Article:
*Taken from Goodreads*
In short, poignant verses, Reyna Mays’ poems explore pain, emotional reckoning, and the power of self-love.
The debut collection from 22-year-old poet Reyna Mays, I Love My Love tells the story of Reyna’s childhood, her parents’ toxic relationship, and how, against all odds, she learned to love herself.
Maybe it’s because I’m not a poet, but I wasn’t impressed. Biddy’s (Reyna Mays on Goodreads) prose had no distinguishable rhythm or style, leaving it to fall flat on the page. I also took exception to the choice of having paragraphs worth of text serving as poems. To me they were cumbersome and hard to focus on, and I’ll admit it, I’m guilty of speed reading a few.
The subject matter of Biddy’s work was also disappointing. I was hoping for something along the lines of the princess saves herself in this one, but instead got something that seemed more like something I would hear at my local coffee shop and leave during. There was only one line in this entire book that brought me emotion: “women, by nature, are healers/heal yourself queen so you can help heal the world.” (71) The emotion I felt rom this was not any kind of positive one.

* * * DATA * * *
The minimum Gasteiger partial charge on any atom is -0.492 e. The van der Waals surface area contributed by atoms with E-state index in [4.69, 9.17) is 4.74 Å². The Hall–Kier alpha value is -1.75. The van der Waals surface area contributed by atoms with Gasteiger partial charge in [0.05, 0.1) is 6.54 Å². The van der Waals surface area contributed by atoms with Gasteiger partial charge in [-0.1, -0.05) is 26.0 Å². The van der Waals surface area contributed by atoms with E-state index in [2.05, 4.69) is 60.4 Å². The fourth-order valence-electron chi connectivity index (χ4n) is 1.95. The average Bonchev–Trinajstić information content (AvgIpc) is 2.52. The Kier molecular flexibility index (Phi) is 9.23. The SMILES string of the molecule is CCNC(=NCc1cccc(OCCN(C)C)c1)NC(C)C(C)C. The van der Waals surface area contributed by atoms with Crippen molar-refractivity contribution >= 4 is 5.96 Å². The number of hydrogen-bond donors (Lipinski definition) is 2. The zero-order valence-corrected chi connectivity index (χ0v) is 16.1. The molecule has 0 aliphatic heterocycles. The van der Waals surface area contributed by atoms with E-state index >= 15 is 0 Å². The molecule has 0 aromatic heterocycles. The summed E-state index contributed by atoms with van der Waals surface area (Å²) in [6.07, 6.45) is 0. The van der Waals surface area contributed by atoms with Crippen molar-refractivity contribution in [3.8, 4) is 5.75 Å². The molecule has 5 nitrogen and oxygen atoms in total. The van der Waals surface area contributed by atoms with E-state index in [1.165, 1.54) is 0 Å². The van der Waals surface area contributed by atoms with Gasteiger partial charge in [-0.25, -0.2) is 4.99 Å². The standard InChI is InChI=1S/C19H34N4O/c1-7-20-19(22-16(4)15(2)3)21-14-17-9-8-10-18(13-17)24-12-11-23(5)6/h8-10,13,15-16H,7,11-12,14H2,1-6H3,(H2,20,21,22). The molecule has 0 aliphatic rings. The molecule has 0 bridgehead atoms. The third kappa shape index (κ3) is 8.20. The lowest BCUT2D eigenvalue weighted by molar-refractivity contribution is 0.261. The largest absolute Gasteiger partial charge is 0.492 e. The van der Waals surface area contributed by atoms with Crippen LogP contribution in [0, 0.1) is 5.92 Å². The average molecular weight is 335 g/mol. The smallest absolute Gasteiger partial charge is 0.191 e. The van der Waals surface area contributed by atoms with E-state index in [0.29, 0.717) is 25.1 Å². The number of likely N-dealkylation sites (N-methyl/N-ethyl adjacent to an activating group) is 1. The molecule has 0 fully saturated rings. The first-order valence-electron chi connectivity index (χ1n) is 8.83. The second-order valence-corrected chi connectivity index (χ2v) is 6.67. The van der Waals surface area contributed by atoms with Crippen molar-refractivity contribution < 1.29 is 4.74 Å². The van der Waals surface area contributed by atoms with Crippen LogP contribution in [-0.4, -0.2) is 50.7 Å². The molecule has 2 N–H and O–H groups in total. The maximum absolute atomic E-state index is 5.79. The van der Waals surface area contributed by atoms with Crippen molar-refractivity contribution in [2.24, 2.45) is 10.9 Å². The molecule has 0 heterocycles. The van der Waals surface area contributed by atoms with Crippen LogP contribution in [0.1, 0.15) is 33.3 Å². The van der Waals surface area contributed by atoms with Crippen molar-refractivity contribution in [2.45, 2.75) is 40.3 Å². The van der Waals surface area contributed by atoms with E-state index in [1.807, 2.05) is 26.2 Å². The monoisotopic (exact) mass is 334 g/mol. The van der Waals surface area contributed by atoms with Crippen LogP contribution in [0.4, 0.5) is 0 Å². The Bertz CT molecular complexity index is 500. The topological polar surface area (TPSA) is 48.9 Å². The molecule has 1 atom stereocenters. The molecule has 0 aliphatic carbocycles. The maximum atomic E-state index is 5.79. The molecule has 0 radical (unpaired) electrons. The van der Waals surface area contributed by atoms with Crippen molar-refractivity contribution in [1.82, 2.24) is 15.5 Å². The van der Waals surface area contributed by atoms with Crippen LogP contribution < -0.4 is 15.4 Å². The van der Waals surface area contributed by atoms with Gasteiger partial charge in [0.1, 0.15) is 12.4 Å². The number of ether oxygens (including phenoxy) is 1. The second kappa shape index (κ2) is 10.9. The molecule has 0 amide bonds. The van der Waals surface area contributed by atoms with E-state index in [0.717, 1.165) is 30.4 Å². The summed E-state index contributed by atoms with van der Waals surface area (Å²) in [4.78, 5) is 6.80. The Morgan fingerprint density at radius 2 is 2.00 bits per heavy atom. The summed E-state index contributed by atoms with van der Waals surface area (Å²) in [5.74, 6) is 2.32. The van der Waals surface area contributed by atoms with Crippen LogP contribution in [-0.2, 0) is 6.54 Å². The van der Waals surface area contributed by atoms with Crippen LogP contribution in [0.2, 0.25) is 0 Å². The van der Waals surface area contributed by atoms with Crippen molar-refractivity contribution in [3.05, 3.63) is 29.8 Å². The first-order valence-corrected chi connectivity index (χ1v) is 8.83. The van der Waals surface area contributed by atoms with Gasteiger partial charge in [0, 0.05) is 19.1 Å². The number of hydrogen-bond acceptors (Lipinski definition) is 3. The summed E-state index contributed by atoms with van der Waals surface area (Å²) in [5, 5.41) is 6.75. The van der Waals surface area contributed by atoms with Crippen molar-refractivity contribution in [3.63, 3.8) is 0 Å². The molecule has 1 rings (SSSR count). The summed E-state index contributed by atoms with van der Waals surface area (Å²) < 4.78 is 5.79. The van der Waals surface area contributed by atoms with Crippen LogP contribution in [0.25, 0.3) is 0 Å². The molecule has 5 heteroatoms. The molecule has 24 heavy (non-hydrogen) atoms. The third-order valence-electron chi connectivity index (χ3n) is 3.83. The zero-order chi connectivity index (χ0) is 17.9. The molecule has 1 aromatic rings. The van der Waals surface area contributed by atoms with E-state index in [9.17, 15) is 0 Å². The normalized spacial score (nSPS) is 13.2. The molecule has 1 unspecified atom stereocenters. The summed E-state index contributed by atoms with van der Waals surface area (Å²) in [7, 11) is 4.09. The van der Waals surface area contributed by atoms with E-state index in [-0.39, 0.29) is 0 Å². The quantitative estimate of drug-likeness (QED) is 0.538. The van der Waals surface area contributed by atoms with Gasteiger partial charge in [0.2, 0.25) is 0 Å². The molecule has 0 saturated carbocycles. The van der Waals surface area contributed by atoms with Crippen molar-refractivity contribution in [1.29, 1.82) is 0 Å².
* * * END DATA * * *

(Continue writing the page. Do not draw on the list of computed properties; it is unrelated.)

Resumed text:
It was irrational anger.
I came to this collection looking for a focus on self love, which I suppose it is because self love is different for everyone. It was with this line however that I realized that the author and I have different conceptions of self love. I do not see women as natural healers, and I consider it a stifling title. I think it holds women back. It is not our job to heal the world, the idea that it is removes men (and those in between) from the equation entirely. Anyone can be a healer, not all of these people are women. Romanticizing women as healers, mothers, and caretakers removes the diversity of women.
Not every woman is going to heal you. Many are going to break you and not feel sorry. Some will completely destroy you, and that is so important to recognize. Some women are rainstorms, helping and healing. Others are going to be hurricanes, and that’s their honest self.
In short I found myself angry with and put off by Biddle’s work, and found myself grateful I received this is a free PDF in exchange for a review.